May 10, 2008
The Lone Blog Tides, Currents, and Waves
The rise and fall of our Atlantic Oceans tides involves a great deal of energy. Within a twenty four hour time frame, there are usually two high and two low tides. Each high tide being about twelve hours apart and each low tide spacing the same time frame. Keeping track of the tides in a coastal community is as easy as turning on your radio to listen to the surf report or checking your local paper.
Surf's up basically closer to the full and new moon phases but it varies with the wind. The moons gravitational pull displaces water from both the earth's surface facing the moon and the surface directly behind it. The rise and fall of the tides, wind, and thermohaline circulation (thermo-heat, haline-salt) all drive the oceanic currents.
Tidal currents are the only kind that can readily be predicted. They are created by the sun and moons gravity making a current in the ocean close to the shore and in bays and estuaries and are the only currents affected by the gravitational pulls.
Wind is responsible for driving currents at or close to the ocean surface. Wind currents are generally measured in knots (1 knot is equal to 1.15 miles per hour) and effect a concentrated local area along the shore or larger areas out to sea.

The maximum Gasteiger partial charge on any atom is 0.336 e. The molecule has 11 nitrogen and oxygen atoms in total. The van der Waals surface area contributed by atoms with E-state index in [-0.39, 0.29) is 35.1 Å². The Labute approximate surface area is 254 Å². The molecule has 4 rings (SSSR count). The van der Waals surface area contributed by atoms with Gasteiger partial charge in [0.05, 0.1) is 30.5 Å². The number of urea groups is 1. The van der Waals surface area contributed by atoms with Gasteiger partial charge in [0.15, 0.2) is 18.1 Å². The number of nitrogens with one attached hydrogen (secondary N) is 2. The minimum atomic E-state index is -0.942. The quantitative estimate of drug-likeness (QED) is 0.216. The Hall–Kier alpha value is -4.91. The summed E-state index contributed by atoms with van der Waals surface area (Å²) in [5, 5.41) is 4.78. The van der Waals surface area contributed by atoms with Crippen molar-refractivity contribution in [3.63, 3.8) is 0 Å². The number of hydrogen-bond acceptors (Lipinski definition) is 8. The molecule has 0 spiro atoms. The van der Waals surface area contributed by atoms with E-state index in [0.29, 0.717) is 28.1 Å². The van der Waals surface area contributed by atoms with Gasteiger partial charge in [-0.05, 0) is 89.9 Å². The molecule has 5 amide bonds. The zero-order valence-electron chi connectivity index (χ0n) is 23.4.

Thermohaline currents are a slower moving current that happens when the difference in water density is occurring because of temperature and saline changes. These currents are found at shallow and greater depths and create a kind of circulation much like boiled water in a pot, but not near as drastic.
When observing the angle of a waves approach to shore, notice the break. A wave begins to break when the depth of the wave is half that of the depth of the floor where the floors grade escalates. A wind driven wave that becomes unstable, having elevated sharp angles is referred to as a breaker. Wave height is dictated by wind speed, direction, and length of time the wind has been blowing in that direction. Waves come in sets or patterns that are countable and somewhat predictable on any given day. Surfers watch the wave sets and choose which wave in the next set they will ride based on the breaking patterns of the previous set. Body surfers can tell which wave to catch by the strength of the undertow preceding the wave.
Tides, currents, and waves all have an impact on beach erosion. The explosion of energy released when a wave crashes the coastline causes sediment to be displaced and taken further out to sea know as longshore drift.
A rip current flows away from and perpendicular to the shore. It generally occurs between two breakers and is no more than eighty feet wide. If the waves are small, the rip currents are more numerous but weaker. If the waves are large, the rip currents are spaced further apart but more powerful. Taking some time to look at the wave patterns before you take a swim is the mark of safety and always stay close the life guard stations.
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Stephanie Haile Aka Wavecritter Google Me